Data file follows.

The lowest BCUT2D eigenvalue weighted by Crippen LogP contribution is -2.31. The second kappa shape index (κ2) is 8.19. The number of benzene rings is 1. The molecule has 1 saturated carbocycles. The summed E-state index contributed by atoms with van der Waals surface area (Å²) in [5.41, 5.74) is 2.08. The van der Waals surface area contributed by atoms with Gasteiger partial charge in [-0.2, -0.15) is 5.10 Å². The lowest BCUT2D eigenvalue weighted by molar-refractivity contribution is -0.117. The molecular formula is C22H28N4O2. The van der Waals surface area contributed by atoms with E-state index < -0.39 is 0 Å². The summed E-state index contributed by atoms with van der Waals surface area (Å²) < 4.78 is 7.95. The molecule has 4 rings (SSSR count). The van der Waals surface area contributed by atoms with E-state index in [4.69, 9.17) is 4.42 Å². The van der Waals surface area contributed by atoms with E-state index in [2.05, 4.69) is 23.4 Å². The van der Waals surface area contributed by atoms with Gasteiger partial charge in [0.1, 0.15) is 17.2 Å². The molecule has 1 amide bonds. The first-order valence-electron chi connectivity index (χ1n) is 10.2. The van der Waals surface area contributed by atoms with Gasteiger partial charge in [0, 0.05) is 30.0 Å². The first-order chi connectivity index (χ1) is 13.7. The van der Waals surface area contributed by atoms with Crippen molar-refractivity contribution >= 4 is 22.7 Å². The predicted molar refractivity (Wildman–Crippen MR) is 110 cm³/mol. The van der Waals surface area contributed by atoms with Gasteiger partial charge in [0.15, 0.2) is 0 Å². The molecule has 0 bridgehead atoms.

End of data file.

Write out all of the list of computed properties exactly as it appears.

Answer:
The lowest BCUT2D eigenvalue weighted by Crippen LogP contribution is -2.31. The second kappa shape index (κ2) is 8.19. The number of benzene rings is 1. The molecule has 1 saturated carbocycles. The summed E-state index contributed by atoms with van der Waals surface area (Å²) in [5.41, 5.74) is 2.08. The van der Waals surface area contributed by atoms with Gasteiger partial charge in [-0.2, -0.15) is 5.10 Å². The lowest BCUT2D eigenvalue weighted by molar-refractivity contribution is -0.117. The molecular formula is C22H28N4O2. The van der Waals surface area contributed by atoms with E-state index < -0.39 is 0 Å². The summed E-state index contributed by atoms with van der Waals surface area (Å²) < 4.78 is 7.95. The molecule has 4 rings (SSSR count). The van der Waals surface area contributed by atoms with E-state index in [4.69, 9.17) is 4.42 Å². The van der Waals surface area contributed by atoms with E-state index in [2.05, 4.69) is 23.4 Å². The van der Waals surface area contributed by atoms with Gasteiger partial charge in [0.1, 0.15) is 17.2 Å². The molecule has 1 amide bonds. The first-order valence-electron chi connectivity index (χ1n) is 10.2. The van der Waals surface area contributed by atoms with Gasteiger partial charge in [0, 0.05) is 30.0 Å². The first-order chi connectivity index (χ1) is 13.7. The van der Waals surface area contributed by atoms with Crippen molar-refractivity contribution >= 4 is 22.7 Å². The predicted molar refractivity (Wildman–Crippen MR) is 110 cm³/mol. The van der Waals surface area contributed by atoms with Gasteiger partial charge in [0.15, 0.2) is 0 Å². The molecule has 0 bridgehead atoms.